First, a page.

The Manx Line, as the Isle of Man and Manchester Steamship Company was called commenced service with the Prince of Wales, to counter these rivals, the Steam Packet Company reduced fares, and The Manx Line retailiated. As in the days of the Isle of Man Steam Packet Company. On 19 May 1888, Monas Isle and Queen Victoria had an exciting race, the Prince of Wales was considered a very fast ship in her time. During her sea trials she was recorded over a mile at a speed of 24.5 knots. Prince of Wales once steamed from Rock Light, New Brighton to Douglas Head,59 min. an average speed of 23.25 knots. In August 1894, she collided with and sank the steamer Hibernia, two of the crew of the Hibernia were lost, and a third man was picked up by the Steam Packet ship. Some months the Manx vessel was held to blame, Prince of Wales was sold to the Admiralty in 1915. Her name was changed to Prince Edward and she was fitted out as a net-laying anti-submarine ship, the two ships were soon in the Eastern Mediterranean theatre, in support of troopships and even warships in the submarine-infested seas.
At one time during the Gallipoli Campaign they found themselves accompanying their Steam Packet sister Snaefell, after the Great War, she was sold under the name Prince Edward to T. C. Pas for £5,600, and was broken up at Scheveningen, island Lifeline T. Stephenson & Sons Ltd ISBN 0-901314-20-X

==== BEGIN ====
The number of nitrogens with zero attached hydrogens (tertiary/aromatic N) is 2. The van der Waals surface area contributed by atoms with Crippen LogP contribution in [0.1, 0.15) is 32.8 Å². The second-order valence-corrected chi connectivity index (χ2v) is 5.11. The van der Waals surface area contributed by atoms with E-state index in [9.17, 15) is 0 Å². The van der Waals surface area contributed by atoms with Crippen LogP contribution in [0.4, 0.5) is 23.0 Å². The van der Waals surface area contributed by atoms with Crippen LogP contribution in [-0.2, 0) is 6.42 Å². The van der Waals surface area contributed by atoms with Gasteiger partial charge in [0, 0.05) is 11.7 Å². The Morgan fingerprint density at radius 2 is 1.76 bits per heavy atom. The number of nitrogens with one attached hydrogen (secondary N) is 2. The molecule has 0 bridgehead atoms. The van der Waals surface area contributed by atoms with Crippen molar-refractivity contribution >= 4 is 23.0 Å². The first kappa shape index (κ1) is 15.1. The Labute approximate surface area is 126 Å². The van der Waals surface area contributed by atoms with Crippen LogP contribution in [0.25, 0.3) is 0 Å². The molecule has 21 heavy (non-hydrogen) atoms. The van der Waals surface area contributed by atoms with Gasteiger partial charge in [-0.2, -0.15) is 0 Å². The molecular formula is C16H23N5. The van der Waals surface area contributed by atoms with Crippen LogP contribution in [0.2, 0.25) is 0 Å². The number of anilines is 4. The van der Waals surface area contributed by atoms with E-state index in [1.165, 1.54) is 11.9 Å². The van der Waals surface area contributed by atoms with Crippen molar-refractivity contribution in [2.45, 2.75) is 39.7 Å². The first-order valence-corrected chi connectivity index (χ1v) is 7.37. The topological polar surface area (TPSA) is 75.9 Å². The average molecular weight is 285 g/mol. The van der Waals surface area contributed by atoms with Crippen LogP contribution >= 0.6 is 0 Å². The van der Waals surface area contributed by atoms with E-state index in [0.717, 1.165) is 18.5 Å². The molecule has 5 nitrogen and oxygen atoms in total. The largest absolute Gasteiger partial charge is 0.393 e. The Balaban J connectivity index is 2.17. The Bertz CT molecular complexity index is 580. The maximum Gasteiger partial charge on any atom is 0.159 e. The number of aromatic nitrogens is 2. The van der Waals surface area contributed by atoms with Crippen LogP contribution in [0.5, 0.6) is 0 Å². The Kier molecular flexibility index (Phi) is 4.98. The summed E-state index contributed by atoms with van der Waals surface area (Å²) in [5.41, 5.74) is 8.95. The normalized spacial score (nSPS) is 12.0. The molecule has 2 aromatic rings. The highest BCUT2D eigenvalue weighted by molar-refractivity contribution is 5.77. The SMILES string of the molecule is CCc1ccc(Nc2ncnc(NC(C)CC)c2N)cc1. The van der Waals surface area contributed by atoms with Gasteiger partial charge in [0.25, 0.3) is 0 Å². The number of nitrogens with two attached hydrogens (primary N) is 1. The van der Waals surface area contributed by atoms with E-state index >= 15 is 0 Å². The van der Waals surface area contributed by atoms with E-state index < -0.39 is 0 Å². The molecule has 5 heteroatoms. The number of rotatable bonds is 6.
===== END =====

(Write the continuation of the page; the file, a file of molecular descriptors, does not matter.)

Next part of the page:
A reef is a bar of rock, coral or similar material, lying beneath the surface of water. Reefs may be up to 261 feet below the surface, artificial reefs such as shipwrecks are sometimes created to enhance physical complexity on generally featureless sand bottoms in order to attract a diverse assemblage of organisms, especially fish. There is a variety of reef types, including oyster reefs. These biotic reef types take on additional names depending upon how the reef lies in relation to the land, Reef types include fringing reef, barrier reefs, as well as atolls. A fringing reef is a reef that is attached to an island, a barrier reef forms a calcareous barrier around an island resulting in a lagoon between the shore and the reef. An atoll is a reef with no land present. The reef front is a high energy locale whereas the internal lagoon will be at an energy with fine grained sediments. One useful definition distinguishes reefs from mounds as follows, reefs are held up by a macroscopic skeletal framework.